Starring: Shane West, J.K. Simmons
Directed by: Alex Carter
For some reason, as I read the back of the DVD casing for this movie and seeing it was set early into the war in Afghanistan, I felt the words "too soon" forming in my mind. I think that's due to the fact that I can't recall previously seeing any movies set in the time period of the current Afghan war, and I felt this movie wasn't likely to provide a satisfactory "first step" into that venue. I had never heard tell of it until I saw it on the shelf, and I found very few reviews for it online, so my expectations deflated even more before sitting down to watch it.
The movie starts off with Shane West's character, an American soldier recovered from a failed mission, being debriefed by a superior, played by J.K. Simmons. He's the lone survivor from his unit and his story isn't adding up. From there, the ninety minute flashback begins, and I already have a fairly certain idea for how it is going to end. Very rarely do I find this setup works in storytelling--the main character either retells or is forced to retell how he is the sole survivor of some calamity. You're basically told from the outset that all supporting characters are cannon fodder, so don't get attached.
So, the movie's barely started and I'm already emotionally detached from everyone. Shane West and his unit are given guard duty over a desolate stretch of desert road--a road they can't even see from their post--to watch out for any Taliban activity. After a brief skirmish with unseen assailants, they wind up in a gully where there's an ancient sculpture in the rock face. Fortunately, one of the soldiers just happens to be a translator and a road scholar of mythology, so he tells the rest of the boys it could be a dijinn's prison behind the sculpture. Being a horror movie, the sculpture is immediately shot to pieces by one of the soldiers, foretelling the inevitable carnage.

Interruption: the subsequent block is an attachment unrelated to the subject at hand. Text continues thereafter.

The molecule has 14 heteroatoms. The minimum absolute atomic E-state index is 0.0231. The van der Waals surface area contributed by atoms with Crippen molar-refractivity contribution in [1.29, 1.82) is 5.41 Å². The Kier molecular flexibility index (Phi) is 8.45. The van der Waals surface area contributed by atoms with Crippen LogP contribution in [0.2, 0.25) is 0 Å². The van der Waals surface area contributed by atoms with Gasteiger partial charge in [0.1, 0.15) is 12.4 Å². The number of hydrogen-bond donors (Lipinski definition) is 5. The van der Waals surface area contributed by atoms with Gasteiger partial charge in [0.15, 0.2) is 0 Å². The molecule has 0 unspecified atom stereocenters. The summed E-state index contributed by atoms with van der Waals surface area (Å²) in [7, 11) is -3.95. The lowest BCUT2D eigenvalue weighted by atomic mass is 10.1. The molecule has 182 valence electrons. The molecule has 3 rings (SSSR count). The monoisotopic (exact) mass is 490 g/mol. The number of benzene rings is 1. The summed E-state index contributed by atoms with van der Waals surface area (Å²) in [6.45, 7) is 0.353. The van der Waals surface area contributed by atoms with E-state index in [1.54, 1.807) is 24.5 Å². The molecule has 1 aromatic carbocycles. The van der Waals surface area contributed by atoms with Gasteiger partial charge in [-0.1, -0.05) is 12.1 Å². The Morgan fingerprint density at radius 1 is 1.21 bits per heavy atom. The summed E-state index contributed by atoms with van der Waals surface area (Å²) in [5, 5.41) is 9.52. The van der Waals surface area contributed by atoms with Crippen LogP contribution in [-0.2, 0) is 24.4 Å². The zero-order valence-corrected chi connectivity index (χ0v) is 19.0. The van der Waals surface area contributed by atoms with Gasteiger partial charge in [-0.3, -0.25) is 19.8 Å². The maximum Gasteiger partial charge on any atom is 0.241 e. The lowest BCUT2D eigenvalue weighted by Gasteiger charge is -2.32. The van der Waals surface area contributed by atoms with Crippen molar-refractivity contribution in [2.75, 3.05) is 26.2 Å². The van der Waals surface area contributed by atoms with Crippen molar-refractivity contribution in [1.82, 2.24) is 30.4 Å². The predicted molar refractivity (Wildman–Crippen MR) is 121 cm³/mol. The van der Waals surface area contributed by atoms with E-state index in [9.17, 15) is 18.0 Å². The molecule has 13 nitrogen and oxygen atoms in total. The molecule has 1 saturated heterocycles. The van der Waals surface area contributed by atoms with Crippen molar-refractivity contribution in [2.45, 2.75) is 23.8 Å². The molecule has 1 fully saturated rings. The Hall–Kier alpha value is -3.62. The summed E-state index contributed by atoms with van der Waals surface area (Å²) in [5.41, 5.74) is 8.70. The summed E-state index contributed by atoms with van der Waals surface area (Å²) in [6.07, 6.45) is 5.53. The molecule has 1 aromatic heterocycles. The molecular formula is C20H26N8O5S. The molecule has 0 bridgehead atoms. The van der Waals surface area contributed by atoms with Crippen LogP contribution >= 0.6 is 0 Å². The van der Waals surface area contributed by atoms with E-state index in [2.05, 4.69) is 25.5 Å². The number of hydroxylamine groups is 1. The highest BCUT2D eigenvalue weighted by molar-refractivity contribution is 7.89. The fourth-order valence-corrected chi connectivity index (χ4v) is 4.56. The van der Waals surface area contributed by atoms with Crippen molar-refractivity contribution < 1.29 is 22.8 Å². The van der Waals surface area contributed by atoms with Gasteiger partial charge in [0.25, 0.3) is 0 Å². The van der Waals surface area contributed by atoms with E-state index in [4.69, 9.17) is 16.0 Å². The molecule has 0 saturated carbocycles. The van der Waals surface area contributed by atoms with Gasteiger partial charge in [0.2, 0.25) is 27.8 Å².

What follows is some pretty standard and pretty forgettable paranormal suspense. I use "suspense" charitably, because the effects were so distracting and the scare tactics so run-of-the-mill, I found myself spending more time anticipating each event than engrossing myself in the story. It all boils down to a body count film, as evidenced by that opening scene where we find out only one soldier survives. The only mystery is guessing in which order they're picked off. There is the use of haunted memories being exploited for most of the soldiers, as each seems to have a skeleton in his closet, and the dijinn uses those memories against the soldiers as they're killed off one by one. And the increasing tension among the remaining soldiers was fairly believable, but the hillbilly bigot soldier, who is suddenly out to rape the female Afghani prisoner and cuss out his black commanding officer felt, so clichéd that I couldn't count him as genuine among the other characters.
If you're a Shane West fan, you probably aren't going to care for this film. If you're a horror fan, I doubt you will either. Watching the screenwriter's diary, as part of the DVD extras, we learn that the budget for the picture was slashed. That's a shame because it really shows in the CGI effects. The practical effects, however, were well done, so that's one in the plus column. Like a soldier's boots, this movie really needed a good spit and polish, so it's too bad my first experience with an Afghan war picture had to be Red Sands.